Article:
Interview with Darin Zanovich
CEO, Mesa Minerals Partners
Summary of a Podcast – visit Royalties & Minerals Podcasts
Darin was born and raised in Oklahoma and has over 23 years of Oil & Gas experience primarily in the E&P sector, with the last 7 years in the minerals and royalties space.
Idea Behind Haymaker
Darin: I’d known Karl Brensike for over 15 years. We have grown up in the industry together and served on a couple of boards. I met him initially at the World Oilman’s Tennis Tournament where we were probably some of the youngest people there.
Karl approached me in 2013 with the idea of Haymaker being a pure play mineral & royalties company. Initially, we partnered up with operators to buy ahead of their drilling program. I thought that was a brilliant idea.
When we saw Viper going public, we knew we needed to get as big as possible as quickly as possible. So we bought a hedge fund out of San Diego that had a big position and then we also ended up acquiring a mineral package from Chesapeake. We grew very quickly and ended up becoming diversified because of the way we made those acquisitions. We then sold Haymaker to Kimbell in 2018 for a little over US$445 million and returned ~2.5x to our investors.
Mesa Minerals Partners Strategy
Darin: We formed Mesa Minerals Partners in October of 2018 and immediately started buying ahead of the drill-bit. We were able to scale really fast because:
- There has been less competition outside the Permian. We like Haynesville gas because we see it as feedstock for the Gulf Coast LNG projects coming online.
- We primarily buy underneath Rockcliff Energy who has a good balance sheet and pad drilling. When you have three to four wells being drilled at a time, you can grow pretty quickly.
- One of the other reasons we grew as quickly is that we acquired the mienrals position of large family who had a legacy timber position out in East Texas.
We’re able to make that acquisition close to 2019. So that was a really big deal that gave us a huge footprint. And then we just continued to buy ahead of drilling and with pad drilling you have three to four wells at a time and can grow pretty quickly.
Misconceptions and Trends in Minerals & Royalties
Tim: What do you say to an investor who is sceptical about royalties and minerals because they don’t have any experience in the space?
“The biggest misconception is that these type of portfolios are difficult to manage and require a large team.”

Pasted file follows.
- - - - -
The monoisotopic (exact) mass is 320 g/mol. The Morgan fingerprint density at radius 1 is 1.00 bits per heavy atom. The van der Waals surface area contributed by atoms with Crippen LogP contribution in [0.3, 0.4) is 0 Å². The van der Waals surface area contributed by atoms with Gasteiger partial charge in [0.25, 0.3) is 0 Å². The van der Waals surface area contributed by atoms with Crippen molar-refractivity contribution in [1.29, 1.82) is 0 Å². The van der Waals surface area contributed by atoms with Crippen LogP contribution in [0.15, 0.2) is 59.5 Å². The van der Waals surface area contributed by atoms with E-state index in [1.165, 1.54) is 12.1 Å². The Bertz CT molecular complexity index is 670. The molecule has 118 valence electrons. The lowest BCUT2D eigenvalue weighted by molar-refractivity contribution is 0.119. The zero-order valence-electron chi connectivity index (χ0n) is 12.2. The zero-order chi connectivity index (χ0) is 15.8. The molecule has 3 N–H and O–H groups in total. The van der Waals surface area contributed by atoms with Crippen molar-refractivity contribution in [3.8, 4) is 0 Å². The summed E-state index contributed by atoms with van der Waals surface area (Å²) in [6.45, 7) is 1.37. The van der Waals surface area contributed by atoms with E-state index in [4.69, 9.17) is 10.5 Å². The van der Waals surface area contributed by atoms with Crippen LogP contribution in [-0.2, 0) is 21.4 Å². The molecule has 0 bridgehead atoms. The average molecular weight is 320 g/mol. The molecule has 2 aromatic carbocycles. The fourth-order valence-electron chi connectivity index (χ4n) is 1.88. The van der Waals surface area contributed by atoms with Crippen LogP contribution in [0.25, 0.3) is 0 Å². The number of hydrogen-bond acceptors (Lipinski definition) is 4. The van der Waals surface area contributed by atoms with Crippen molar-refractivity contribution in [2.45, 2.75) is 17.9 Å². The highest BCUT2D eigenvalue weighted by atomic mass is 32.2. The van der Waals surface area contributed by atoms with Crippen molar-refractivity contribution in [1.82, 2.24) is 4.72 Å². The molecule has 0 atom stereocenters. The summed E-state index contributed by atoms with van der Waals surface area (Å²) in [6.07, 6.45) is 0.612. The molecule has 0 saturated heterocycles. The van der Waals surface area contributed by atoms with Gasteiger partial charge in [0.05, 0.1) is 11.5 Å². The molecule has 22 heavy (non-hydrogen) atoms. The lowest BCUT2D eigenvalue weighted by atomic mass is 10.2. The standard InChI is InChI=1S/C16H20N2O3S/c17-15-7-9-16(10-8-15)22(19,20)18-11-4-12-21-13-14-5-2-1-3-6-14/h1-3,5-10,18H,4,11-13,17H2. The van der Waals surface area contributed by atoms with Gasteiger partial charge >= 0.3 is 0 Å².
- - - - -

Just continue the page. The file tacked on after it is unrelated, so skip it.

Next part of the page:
Darin: The biggest misconception is that these types of portfolios are difficult to manage and require a large team. Building out the portfolio like we are building does require a team with expertise but once it is built it is relatively easy to manage from a maintenance standpoint.
Trend #1:There’s over $16 billion in private equity capitals that’s poured into the minerals & royalties space since 2013 and there currently aren’t enough buyers to exit all of that capital. Private equity is not an end-buyer for this type of asset class so it needs to exit at some point. The right types of end-buyers are institutional capital: pensions, endowments, insurance companies or a family office who wants to own something longer term, i.e 10+ years.
Trend #2: Pretty much every Permian operator has created a sidecar minerals acquisition vehicle that is buying ahead of the drill-bit. You see a lot of operators now carving off overrides and selling them to minerals groups like Continental did in their partnership with Franco Nevada.
Trend #3: We’re seeing more direct investment from institutional groups such as Teachers Capital via Heritage Royalty and CPPIB via Long Point Minerals.
Capital is flowing into the minerals space more so than E&P. There have been poor returns for E&P investors over the last decade. However, it is important not to forget that minerals and royalties are dependent on production, which is driven by E&P companies. It’s a bit of a Catch 22 but ORRI carve outs and royalty partnerships can help E&Ps deploy capital back into their drilling programs, which makes it a win-win for everybody.
These assets are a low risk investment and very inexpensive to manage with no CAPEX and no OPEX. It is like buying underground real estate. There is really only a one-time cost to buy these assets.
We believe there’s a window of opportunity over the next 2-3 years for investors with lower cost of capital (8-15%) and longer hold periods (10+ years) to enter the minerals & royalties space and make great returns.
Options for Exiting
Tim: With a small amount of large end-buyers and a challenging IPO market, what options are there for exiting?
Darin: How do we view the exit market? We think we are about the right size for it now. We think the sweet spot for being acquired is in the $100 and $200 million and we fall within that range. Today we’re about 20,000 net royalty acres. Cash flow for 2020 is expected to be around $20 million. We have quite a low cost basis vs private equity and other groups that are playing in the Permian. Average net royalty interest per well for us is about 1.5%. We’ve got over a thousand PDP wells and over 600 undeveloped locations. We’ve averaged about 5.5 rigs per month over the last 12 months. So there’s quite a bit of activity between Rockcliff and Comstock and some other operators on our assets.
Darin Zanovich featured on Royalties and Minerals Podcast Channel by the Oil & Gas Council on the 9th of March, 2020. Register your Interest here to get an update about our next weekly podcast or explore our Digital Platform for more options